Generally bread is much heavier, harder, tougher and crunchier than French bread. Ciabatta is a specialty, which is a heavy crusted but very airy inside. Some bread types are very low in salt. Panini are small soft rolls. Bread sometimes comes with aniseeds mixed in, this can also be common for pretzel like bread rolls or biscuits. Focaccia is an oily, salty bread more common in the northern parts of Italy. Often made into pizza rather than filled like a bread roll. Very popular eaten plain and fresh. Bread is usually sold by weight.
Home cooked meals
Usually a pasta dish is served as the main part of the meal:
- Lasagne or ‘pasta al forno’ a baked pasta dish
- spaghetti with tomato, fresh parsley olives, oil and salt
- pasta and pea soup with tomatoes
- whole fish cooked with tomatoes, herbs and onions
Also with many other side dishes on the table to accompany:
- meatballs made with breadcrumbs, onions and fresh herbs
- stuffed aubergines or melanzane (capsicum) with the meatball mixture
- zucchini parmagana - layers of zucchini, tomatoes, cheese topped with breadcrumbs and baked
fried fresh sardines, spicey salami
- cheese always at the table - mozzarella, parmesan, soft white
- tomato, fresh basil and onion salad
- beef liver fried with herbs
- potato wedges roasted with oil and herbs
Fruit always served at the end of the meal, melon and pears, because that’s what is grown in the garden!
- Gelati - there is literally a gelateria on every corner. There can be up to 5 different sizes or scoop numbers in a cone or a cup. There is an unlimited amount of flavors, in creamy or icy varieties. I would take up the whole page if I was to list them all. Of course it is delicious and everyone, Italians and tourists eat Gelati mid morning, mid afternoon or any time!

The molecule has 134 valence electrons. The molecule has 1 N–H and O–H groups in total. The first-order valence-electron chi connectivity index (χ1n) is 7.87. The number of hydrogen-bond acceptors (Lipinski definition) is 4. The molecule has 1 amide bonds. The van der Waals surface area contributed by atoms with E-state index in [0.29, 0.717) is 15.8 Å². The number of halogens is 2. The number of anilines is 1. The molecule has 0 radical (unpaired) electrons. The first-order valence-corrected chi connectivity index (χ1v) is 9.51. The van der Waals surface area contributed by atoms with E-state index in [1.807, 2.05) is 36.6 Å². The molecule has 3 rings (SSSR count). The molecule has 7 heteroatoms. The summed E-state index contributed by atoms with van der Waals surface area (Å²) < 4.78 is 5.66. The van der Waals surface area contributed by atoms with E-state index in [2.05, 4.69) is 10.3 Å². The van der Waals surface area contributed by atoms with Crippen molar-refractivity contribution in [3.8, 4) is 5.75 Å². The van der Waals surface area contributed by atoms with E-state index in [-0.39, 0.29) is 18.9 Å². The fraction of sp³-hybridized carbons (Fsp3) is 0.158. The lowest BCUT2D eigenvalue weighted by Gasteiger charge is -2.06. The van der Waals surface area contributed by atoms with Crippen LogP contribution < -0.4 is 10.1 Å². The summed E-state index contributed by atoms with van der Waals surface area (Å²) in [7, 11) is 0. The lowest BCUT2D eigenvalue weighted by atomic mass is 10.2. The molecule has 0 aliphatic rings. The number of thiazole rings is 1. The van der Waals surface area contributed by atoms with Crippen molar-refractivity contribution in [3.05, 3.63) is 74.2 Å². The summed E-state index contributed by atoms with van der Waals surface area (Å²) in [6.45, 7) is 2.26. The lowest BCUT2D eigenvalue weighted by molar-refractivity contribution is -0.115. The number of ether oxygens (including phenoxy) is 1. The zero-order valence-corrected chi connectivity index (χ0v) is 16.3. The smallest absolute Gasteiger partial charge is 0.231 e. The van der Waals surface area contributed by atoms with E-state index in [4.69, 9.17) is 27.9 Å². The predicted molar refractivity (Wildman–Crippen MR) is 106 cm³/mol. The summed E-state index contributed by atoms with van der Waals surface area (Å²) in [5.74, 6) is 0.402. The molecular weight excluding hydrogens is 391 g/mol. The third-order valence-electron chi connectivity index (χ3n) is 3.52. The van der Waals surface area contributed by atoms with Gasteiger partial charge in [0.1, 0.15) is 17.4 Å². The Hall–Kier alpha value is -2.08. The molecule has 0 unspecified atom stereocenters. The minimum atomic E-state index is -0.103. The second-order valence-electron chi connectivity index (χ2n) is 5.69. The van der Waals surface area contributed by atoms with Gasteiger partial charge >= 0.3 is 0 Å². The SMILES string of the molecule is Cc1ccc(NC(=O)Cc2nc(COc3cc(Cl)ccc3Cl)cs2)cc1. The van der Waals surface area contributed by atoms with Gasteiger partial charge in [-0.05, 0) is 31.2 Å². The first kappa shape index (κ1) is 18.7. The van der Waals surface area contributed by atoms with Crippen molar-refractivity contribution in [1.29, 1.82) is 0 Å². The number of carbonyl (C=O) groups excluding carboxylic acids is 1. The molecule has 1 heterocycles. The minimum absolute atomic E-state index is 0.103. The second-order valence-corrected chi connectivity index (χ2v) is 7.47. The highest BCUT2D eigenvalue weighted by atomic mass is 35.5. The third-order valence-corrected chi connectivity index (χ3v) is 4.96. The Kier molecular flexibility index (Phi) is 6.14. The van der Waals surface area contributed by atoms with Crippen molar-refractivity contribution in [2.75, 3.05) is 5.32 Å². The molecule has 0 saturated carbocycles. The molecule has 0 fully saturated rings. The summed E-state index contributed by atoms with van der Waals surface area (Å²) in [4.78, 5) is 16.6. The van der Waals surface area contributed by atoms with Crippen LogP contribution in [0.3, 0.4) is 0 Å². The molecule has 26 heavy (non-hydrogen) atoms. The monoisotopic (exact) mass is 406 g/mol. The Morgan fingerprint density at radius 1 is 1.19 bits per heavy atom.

- Tirimasu - specialty of Venice, but I never found it anywhere, except as an ice cream flavor in Slovenia. I found it as a dessert in Hungary as well.
- Panforte - common in the Tuscany region. A heavy rich cake, with a gooey consistency that is full of fruit and nuts. Original is a cinnamon flavor, comes also in chocolate. Delicious!
- Pita - dessert cross between a biscuit and a cake, pastry rolled with sultanas and cinnamon and cooked rolled up and sliced with each piece turned up and placed together so it looks like a bunch of roses. A local specialty of Crotone, Calabria. Another version in the next region further south, is made with thicker, softer and more cake like pastry. Just like my mother used to make at home, as my grandmother comes from this region.
- Brasilena - A Calabrian special, a dark soft drink, smelling like coffee but having the taste of caramel, coke and mild coffee.
- Marzipan flavored cordial (also a drink of the south)
- Chinoto - popular all over Italy, a black sparkling liquid with a cinnamon smell and a bitter cola flavor. You can find this in Australia.
- Sweet iced lemon tea - often sold in cans, by Lipton
- Red orange juice - made from blood oranges, called aracia rosso.
- Campari - bitter spirit red in flavor, taken with soda water and ice
Local varieties include: mozzarella sticks crumbed and fried, cremogelati, caprese salad (lettuce, cherry tomatoes, soft white cheese and carrot), different frappe flavors, beer is also available!